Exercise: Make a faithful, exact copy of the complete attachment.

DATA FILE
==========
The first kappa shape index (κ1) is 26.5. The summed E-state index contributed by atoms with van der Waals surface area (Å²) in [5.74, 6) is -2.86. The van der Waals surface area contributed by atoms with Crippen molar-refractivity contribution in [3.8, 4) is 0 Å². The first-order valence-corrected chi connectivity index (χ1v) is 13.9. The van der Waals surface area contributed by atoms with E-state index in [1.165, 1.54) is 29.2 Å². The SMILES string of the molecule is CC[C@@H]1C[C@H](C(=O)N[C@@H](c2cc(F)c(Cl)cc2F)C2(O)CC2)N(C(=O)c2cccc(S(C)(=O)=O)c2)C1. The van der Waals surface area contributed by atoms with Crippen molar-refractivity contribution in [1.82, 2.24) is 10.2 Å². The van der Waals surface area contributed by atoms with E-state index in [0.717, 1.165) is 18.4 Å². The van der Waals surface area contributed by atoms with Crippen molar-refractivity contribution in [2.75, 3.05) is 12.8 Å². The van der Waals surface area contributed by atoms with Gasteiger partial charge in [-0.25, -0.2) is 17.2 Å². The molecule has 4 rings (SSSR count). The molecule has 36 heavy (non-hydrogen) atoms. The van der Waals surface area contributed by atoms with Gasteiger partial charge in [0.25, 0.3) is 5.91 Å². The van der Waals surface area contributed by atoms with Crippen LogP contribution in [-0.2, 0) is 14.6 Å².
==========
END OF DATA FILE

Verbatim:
The first kappa shape index (κ1) is 26.5. The summed E-state index contributed by atoms with van der Waals surface area (Å²) in [5.74, 6) is -2.86. The van der Waals surface area contributed by atoms with Crippen molar-refractivity contribution in [3.8, 4) is 0 Å². The first-order valence-corrected chi connectivity index (χ1v) is 13.9. The van der Waals surface area contributed by atoms with E-state index in [1.165, 1.54) is 29.2 Å². The SMILES string of the molecule is CC[C@@H]1C[C@H](C(=O)N[C@@H](c2cc(F)c(Cl)cc2F)C2(O)CC2)N(C(=O)c2cccc(S(C)(=O)=O)c2)C1. The van der Waals surface area contributed by atoms with Crippen molar-refractivity contribution in [1.82, 2.24) is 10.2 Å². The van der Waals surface area contributed by atoms with E-state index in [0.717, 1.165) is 18.4 Å². The van der Waals surface area contributed by atoms with Crippen molar-refractivity contribution in [2.75, 3.05) is 12.8 Å². The van der Waals surface area contributed by atoms with Gasteiger partial charge in [-0.25, -0.2) is 17.2 Å². The molecule has 4 rings (SSSR count). The molecule has 36 heavy (non-hydrogen) atoms. The van der Waals surface area contributed by atoms with Gasteiger partial charge in [0.25, 0.3) is 5.91 Å². The van der Waals surface area contributed by atoms with Crippen LogP contribution in [-0.2, 0) is 14.6 Å².